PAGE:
From time to time, a film makes its inspiration so evidently clear that it’s impossible to remove the viewing experience from what birthed it. For Gene Stupnitsky’s Good Boys, it’s clear that Superbad inspired the premise of his film, but instead of teenagers running around town carrying out crazy hijinks, it’s twelve year old children. What’s even more curious is that a competing film at SXSW, Booksmart, also owes a lot to Superbad.
Two films cut from the same loin premiering at the same festival one day apart present opposite ends of the spectrum for what it means to be inspired by a particular film. Booksmart takes its inspiration and exceeds it, while Good Boys tries to rebottle the magic of the 2007 classic to no avail. The resulting film is a drawn out bore that operates under a singular mode of comedy that grows tiresome far too quick.
Bear with me for a few moments as I try to explain this stilted plot. The film tracks three kids Max, Thor, and Lucas (Jacob Tremblay, Brady Noon, and Keith L. Wiliams respectively) gallivanting around town trying to recover a drone they took from Max’s dad (Will Forte), a drone they stole so they can spy on teenagers and learn how to kiss for a middle school party. The drone crashes and sets them on a looney adventure based on anything the writers thought was remotely funny on paper. You probably read that synopsis and thought it was overtly trivial and you would be right. It’s such a bad premise that it barely, barely, functions as nothing more than a skeleton for the antics written in.
By sheer circumstance, this coming-of-age tale is made even worse by the fact that I had just finished my second screening of Booksmart. Imagine seeing one of the greatest teen comedies of all time that is destined to become an all time classic, and then immediately seeing a raunchy, child-based comedy that has a near one to one thematic core, but executed to a much worse degree. Clearly, this isn’t a fault on Good Boys, but it makes all its shortcomings more blatantly obvious, especially when the film you are inspired by, Superbad, is evoked better by a fellow festival film. To put it simply, it got outplayed in every way.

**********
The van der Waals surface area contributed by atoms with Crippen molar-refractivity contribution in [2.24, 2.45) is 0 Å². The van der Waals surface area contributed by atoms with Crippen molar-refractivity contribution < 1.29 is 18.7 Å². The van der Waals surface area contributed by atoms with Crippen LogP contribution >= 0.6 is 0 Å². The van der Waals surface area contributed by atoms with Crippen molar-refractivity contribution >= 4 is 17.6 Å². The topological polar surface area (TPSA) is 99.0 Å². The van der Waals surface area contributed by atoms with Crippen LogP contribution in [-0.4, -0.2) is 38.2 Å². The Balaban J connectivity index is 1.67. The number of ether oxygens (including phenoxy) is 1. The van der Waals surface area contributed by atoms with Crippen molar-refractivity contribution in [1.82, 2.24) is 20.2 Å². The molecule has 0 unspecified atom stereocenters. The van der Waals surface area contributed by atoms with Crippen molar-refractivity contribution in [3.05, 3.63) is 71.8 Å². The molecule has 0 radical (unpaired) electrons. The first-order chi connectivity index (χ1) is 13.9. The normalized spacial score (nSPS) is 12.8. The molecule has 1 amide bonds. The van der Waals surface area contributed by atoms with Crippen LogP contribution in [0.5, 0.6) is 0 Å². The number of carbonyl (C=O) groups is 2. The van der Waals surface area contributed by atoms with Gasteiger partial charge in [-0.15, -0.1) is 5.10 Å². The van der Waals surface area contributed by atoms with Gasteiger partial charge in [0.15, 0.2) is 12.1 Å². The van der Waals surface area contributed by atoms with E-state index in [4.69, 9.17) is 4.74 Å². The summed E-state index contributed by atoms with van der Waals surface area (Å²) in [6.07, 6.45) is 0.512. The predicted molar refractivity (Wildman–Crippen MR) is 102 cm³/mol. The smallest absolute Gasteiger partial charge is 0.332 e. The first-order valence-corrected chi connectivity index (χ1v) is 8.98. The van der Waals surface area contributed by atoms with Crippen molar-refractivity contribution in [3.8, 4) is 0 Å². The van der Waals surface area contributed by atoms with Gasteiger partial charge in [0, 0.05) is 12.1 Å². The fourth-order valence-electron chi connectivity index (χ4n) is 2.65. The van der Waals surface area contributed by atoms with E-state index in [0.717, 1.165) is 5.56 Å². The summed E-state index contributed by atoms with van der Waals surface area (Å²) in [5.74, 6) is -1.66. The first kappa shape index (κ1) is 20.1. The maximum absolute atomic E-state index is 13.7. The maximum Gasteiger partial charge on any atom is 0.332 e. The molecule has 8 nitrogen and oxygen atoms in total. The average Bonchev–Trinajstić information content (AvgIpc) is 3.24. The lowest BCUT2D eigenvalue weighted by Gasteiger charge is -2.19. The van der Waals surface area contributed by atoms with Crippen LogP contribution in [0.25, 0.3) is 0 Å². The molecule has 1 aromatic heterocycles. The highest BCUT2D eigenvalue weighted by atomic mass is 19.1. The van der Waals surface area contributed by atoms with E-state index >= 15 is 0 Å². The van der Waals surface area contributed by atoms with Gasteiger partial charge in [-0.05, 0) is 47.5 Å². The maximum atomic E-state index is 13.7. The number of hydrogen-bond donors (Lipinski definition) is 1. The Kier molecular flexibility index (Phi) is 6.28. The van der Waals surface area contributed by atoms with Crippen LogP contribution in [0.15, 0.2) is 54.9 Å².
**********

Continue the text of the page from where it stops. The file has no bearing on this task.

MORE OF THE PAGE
What Good Boys lives off is a very narrow brand of comedy. These are kids so half the jokes in the film are based on them doing, saying, or seeing very mature things. The humor then draws from the idea that these children shouldn’t be doing these things in their age group, but oh well, ‘eff it. Kids playing with dildos, dealing drugs, and swearing excessively has potential, POTENTIAL, but this is playing purely to shock and awe instead of something truly funny. Also, when I say narrow brand of comedy, I mean that you should expect this rinsed and repeated several dozen times. When the humor derives from the events in the plot, which is seldom at best, you can see some variety, but don’t expect much.
It doesn’t help that the children are child actors. We’re not talking Kirsten Dunst in Interview with the Vampire here, we’re talking Disney Channel sitcom level acting. It’s gratingly unpleasant after about forty minutes. Everyone is yelling and screaming and I don’t know why. Whether it be overacting or underacting, you’ll find something in here that will make your head ache.
In all, the film isn’t even all that entertaining. It goes without saying that a comedy should be funny, and when that fails, you’re left with a completely rudimentary narrative that doesn’t move the needle in any respect. After the credits rolled, I kinda just sat there and thought, “Damn, I really wish I saw something else at SXSW instead.”